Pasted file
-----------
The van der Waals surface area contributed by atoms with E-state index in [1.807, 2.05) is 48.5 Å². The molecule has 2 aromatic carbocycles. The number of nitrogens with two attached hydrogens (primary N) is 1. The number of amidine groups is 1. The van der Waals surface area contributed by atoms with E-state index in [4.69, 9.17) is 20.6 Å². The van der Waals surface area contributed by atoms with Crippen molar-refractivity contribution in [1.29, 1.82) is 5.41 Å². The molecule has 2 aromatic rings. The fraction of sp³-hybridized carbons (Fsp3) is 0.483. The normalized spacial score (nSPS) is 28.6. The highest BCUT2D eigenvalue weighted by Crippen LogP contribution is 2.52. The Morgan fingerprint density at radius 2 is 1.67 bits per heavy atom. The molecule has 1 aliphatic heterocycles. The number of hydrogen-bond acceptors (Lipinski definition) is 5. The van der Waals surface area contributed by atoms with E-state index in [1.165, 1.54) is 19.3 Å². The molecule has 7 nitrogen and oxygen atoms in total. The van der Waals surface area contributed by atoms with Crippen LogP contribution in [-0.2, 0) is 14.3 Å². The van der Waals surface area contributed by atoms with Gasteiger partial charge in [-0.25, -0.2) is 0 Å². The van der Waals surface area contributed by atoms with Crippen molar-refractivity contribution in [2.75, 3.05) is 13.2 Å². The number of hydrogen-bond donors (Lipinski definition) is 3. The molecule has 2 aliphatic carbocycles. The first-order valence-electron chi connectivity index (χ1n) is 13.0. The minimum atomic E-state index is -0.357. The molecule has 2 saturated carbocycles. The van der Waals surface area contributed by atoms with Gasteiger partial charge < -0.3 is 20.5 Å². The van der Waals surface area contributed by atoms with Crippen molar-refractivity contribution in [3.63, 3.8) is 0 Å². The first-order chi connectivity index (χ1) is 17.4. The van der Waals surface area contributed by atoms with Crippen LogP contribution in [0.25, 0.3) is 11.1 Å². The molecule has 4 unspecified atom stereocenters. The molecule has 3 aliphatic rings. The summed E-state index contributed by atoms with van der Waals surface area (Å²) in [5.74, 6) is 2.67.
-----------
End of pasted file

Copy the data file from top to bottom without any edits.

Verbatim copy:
The van der Waals surface area contributed by atoms with E-state index in [1.807, 2.05) is 48.5 Å². The molecule has 2 aromatic carbocycles. The number of nitrogens with two attached hydrogens (primary N) is 1. The number of amidine groups is 1. The van der Waals surface area contributed by atoms with E-state index in [4.69, 9.17) is 20.6 Å². The van der Waals surface area contributed by atoms with Crippen molar-refractivity contribution in [1.29, 1.82) is 5.41 Å². The molecule has 2 aromatic rings. The fraction of sp³-hybridized carbons (Fsp3) is 0.483. The normalized spacial score (nSPS) is 28.6. The highest BCUT2D eigenvalue weighted by Crippen LogP contribution is 2.52. The Morgan fingerprint density at radius 2 is 1.67 bits per heavy atom. The molecule has 1 aliphatic heterocycles. The number of hydrogen-bond acceptors (Lipinski definition) is 5. The van der Waals surface area contributed by atoms with E-state index in [1.165, 1.54) is 19.3 Å². The molecule has 7 nitrogen and oxygen atoms in total. The van der Waals surface area contributed by atoms with Crippen LogP contribution in [-0.2, 0) is 14.3 Å². The van der Waals surface area contributed by atoms with Gasteiger partial charge in [-0.25, -0.2) is 0 Å². The van der Waals surface area contributed by atoms with Crippen molar-refractivity contribution in [2.75, 3.05) is 13.2 Å². The number of hydrogen-bond donors (Lipinski definition) is 3. The molecule has 2 aliphatic carbocycles. The first-order valence-electron chi connectivity index (χ1n) is 13.0. The minimum atomic E-state index is -0.357. The molecule has 2 saturated carbocycles. The van der Waals surface area contributed by atoms with Gasteiger partial charge < -0.3 is 20.5 Å². The van der Waals surface area contributed by atoms with Crippen molar-refractivity contribution in [3.63, 3.8) is 0 Å². The first-order chi connectivity index (χ1) is 17.4. The van der Waals surface area contributed by atoms with Crippen LogP contribution in [0.25, 0.3) is 11.1 Å². The molecule has 4 unspecified atom stereocenters. The molecule has 3 aliphatic rings. The summed E-state index contributed by atoms with van der Waals surface area (Å²) in [5.74, 6) is 2.67.